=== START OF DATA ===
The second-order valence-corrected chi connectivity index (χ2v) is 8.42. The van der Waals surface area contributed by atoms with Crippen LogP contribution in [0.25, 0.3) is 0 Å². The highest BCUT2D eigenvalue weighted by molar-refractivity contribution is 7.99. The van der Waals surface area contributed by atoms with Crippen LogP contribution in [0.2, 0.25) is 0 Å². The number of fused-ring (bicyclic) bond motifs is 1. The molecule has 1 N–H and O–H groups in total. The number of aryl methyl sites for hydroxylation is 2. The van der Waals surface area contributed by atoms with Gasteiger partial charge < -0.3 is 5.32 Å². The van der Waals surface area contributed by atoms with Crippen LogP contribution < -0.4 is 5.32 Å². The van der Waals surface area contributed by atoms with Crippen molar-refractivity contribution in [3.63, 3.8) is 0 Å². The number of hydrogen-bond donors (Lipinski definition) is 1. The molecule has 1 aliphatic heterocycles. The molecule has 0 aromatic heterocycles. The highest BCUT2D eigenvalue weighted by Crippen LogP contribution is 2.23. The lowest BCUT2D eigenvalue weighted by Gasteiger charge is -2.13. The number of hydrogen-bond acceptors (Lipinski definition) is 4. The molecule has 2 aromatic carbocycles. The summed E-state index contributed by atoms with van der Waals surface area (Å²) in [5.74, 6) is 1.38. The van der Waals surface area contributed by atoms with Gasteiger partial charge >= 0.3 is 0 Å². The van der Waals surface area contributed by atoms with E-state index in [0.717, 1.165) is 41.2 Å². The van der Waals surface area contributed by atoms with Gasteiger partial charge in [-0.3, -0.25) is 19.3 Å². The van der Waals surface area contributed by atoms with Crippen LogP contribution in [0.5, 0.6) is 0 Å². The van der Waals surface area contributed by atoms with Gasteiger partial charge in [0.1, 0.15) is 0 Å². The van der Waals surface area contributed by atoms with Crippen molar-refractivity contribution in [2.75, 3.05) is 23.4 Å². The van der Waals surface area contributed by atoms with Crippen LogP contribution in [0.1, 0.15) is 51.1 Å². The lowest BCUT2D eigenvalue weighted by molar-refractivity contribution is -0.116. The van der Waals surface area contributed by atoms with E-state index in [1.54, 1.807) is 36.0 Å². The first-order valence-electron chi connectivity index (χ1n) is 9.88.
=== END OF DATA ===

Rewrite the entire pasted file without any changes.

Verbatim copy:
The second-order valence-corrected chi connectivity index (χ2v) is 8.42. The van der Waals surface area contributed by atoms with Crippen LogP contribution in [0.25, 0.3) is 0 Å². The highest BCUT2D eigenvalue weighted by molar-refractivity contribution is 7.99. The van der Waals surface area contributed by atoms with Crippen LogP contribution in [0.2, 0.25) is 0 Å². The number of fused-ring (bicyclic) bond motifs is 1. The molecule has 1 N–H and O–H groups in total. The number of aryl methyl sites for hydroxylation is 2. The van der Waals surface area contributed by atoms with Gasteiger partial charge < -0.3 is 5.32 Å². The van der Waals surface area contributed by atoms with Crippen LogP contribution < -0.4 is 5.32 Å². The van der Waals surface area contributed by atoms with Crippen molar-refractivity contribution in [3.63, 3.8) is 0 Å². The number of hydrogen-bond donors (Lipinski definition) is 1. The molecule has 1 aliphatic heterocycles. The molecule has 0 aromatic heterocycles. The highest BCUT2D eigenvalue weighted by Crippen LogP contribution is 2.23. The lowest BCUT2D eigenvalue weighted by Gasteiger charge is -2.13. The number of hydrogen-bond acceptors (Lipinski definition) is 4. The molecule has 2 aromatic carbocycles. The summed E-state index contributed by atoms with van der Waals surface area (Å²) in [5.74, 6) is 1.38. The van der Waals surface area contributed by atoms with Gasteiger partial charge >= 0.3 is 0 Å². The van der Waals surface area contributed by atoms with E-state index in [0.717, 1.165) is 41.2 Å². The van der Waals surface area contributed by atoms with Gasteiger partial charge in [-0.3, -0.25) is 19.3 Å². The van der Waals surface area contributed by atoms with Crippen LogP contribution in [0.5, 0.6) is 0 Å². The van der Waals surface area contributed by atoms with Gasteiger partial charge in [0.1, 0.15) is 0 Å². The van der Waals surface area contributed by atoms with Crippen molar-refractivity contribution in [2.75, 3.05) is 23.4 Å². The van der Waals surface area contributed by atoms with Crippen LogP contribution in [0.1, 0.15) is 51.1 Å². The lowest BCUT2D eigenvalue weighted by molar-refractivity contribution is -0.116. The van der Waals surface area contributed by atoms with E-state index in [1.54, 1.807) is 36.0 Å². The first-order valence-electron chi connectivity index (χ1n) is 9.88.